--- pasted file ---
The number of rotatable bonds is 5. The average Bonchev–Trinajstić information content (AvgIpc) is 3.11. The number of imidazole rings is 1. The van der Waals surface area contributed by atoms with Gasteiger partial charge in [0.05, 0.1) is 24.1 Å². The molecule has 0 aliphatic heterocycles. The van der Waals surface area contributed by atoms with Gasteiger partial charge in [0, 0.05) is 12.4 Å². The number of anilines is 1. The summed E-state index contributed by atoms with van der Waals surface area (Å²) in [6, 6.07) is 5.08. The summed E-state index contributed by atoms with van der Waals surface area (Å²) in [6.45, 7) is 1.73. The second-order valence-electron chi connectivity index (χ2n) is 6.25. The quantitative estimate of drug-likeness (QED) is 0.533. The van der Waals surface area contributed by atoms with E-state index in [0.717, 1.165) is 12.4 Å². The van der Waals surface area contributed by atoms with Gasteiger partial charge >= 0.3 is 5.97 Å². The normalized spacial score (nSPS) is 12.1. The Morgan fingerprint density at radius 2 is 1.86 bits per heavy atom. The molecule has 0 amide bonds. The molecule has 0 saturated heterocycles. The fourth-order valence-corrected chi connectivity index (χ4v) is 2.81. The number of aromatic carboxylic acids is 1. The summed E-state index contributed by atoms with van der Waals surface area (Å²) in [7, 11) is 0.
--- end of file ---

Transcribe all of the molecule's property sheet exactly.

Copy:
The number of rotatable bonds is 5. The average Bonchev–Trinajstić information content (AvgIpc) is 3.11. The number of imidazole rings is 1. The van der Waals surface area contributed by atoms with Gasteiger partial charge in [0.05, 0.1) is 24.1 Å². The molecule has 0 aliphatic heterocycles. The van der Waals surface area contributed by atoms with Gasteiger partial charge in [0, 0.05) is 12.4 Å². The number of anilines is 1. The summed E-state index contributed by atoms with van der Waals surface area (Å²) in [6, 6.07) is 5.08. The summed E-state index contributed by atoms with van der Waals surface area (Å²) in [6.45, 7) is 1.73. The second-order valence-electron chi connectivity index (χ2n) is 6.25. The quantitative estimate of drug-likeness (QED) is 0.533. The van der Waals surface area contributed by atoms with E-state index in [0.717, 1.165) is 12.4 Å². The van der Waals surface area contributed by atoms with Gasteiger partial charge >= 0.3 is 5.97 Å². The normalized spacial score (nSPS) is 12.1. The Morgan fingerprint density at radius 2 is 1.86 bits per heavy atom. The molecule has 0 amide bonds. The molecule has 0 saturated heterocycles. The fourth-order valence-corrected chi connectivity index (χ4v) is 2.81. The number of aromatic carboxylic acids is 1. The summed E-state index contributed by atoms with van der Waals surface area (Å²) in [7, 11) is 0.